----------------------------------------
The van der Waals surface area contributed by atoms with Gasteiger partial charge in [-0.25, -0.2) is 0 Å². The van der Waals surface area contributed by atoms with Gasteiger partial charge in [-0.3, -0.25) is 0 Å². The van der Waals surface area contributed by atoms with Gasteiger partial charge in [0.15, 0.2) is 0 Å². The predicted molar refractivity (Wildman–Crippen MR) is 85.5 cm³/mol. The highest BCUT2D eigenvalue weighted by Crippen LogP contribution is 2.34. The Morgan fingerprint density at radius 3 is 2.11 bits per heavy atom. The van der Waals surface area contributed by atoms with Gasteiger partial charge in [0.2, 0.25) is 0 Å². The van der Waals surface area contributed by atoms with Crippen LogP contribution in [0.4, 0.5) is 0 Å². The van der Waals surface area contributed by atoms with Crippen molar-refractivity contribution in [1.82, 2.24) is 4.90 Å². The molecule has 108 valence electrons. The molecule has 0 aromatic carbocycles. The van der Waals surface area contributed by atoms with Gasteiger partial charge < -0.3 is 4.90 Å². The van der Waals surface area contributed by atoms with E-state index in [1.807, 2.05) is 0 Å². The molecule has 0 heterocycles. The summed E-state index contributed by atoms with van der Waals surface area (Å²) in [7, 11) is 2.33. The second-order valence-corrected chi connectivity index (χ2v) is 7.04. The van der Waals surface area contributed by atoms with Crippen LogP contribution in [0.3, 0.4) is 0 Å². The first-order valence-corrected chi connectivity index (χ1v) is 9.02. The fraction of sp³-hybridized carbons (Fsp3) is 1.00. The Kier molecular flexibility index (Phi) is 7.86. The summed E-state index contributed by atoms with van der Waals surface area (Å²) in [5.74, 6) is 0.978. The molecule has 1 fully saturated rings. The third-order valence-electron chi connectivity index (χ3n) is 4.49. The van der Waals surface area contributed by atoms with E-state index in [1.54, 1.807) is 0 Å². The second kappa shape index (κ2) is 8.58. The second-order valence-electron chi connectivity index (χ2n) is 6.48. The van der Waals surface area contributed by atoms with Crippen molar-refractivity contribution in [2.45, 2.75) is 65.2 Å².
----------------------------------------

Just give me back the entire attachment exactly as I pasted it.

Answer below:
The van der Waals surface area contributed by atoms with Gasteiger partial charge in [-0.25, -0.2) is 0 Å². The van der Waals surface area contributed by atoms with Gasteiger partial charge in [-0.3, -0.25) is 0 Å². The van der Waals surface area contributed by atoms with Gasteiger partial charge in [0.15, 0.2) is 0 Å². The predicted molar refractivity (Wildman–Crippen MR) is 85.5 cm³/mol. The highest BCUT2D eigenvalue weighted by Crippen LogP contribution is 2.34. The Morgan fingerprint density at radius 3 is 2.11 bits per heavy atom. The van der Waals surface area contributed by atoms with Gasteiger partial charge in [0.2, 0.25) is 0 Å². The van der Waals surface area contributed by atoms with Crippen LogP contribution in [0.4, 0.5) is 0 Å². The van der Waals surface area contributed by atoms with Crippen molar-refractivity contribution in [1.82, 2.24) is 4.90 Å². The molecule has 108 valence electrons. The molecule has 0 aromatic carbocycles. The van der Waals surface area contributed by atoms with Gasteiger partial charge < -0.3 is 4.90 Å². The van der Waals surface area contributed by atoms with E-state index in [1.807, 2.05) is 0 Å². The molecule has 0 heterocycles. The summed E-state index contributed by atoms with van der Waals surface area (Å²) in [7, 11) is 2.33. The second-order valence-corrected chi connectivity index (χ2v) is 7.04. The van der Waals surface area contributed by atoms with Crippen LogP contribution in [0.3, 0.4) is 0 Å². The first-order valence-corrected chi connectivity index (χ1v) is 9.02. The fraction of sp³-hybridized carbons (Fsp3) is 1.00. The Kier molecular flexibility index (Phi) is 7.86. The summed E-state index contributed by atoms with van der Waals surface area (Å²) in [5.74, 6) is 0.978. The molecule has 1 fully saturated rings. The third-order valence-electron chi connectivity index (χ3n) is 4.49. The van der Waals surface area contributed by atoms with E-state index in [1.54, 1.807) is 0 Å². The second kappa shape index (κ2) is 8.58. The second-order valence-electron chi connectivity index (χ2n) is 6.48. The van der Waals surface area contributed by atoms with Crippen molar-refractivity contribution in [2.45, 2.75) is 65.2 Å².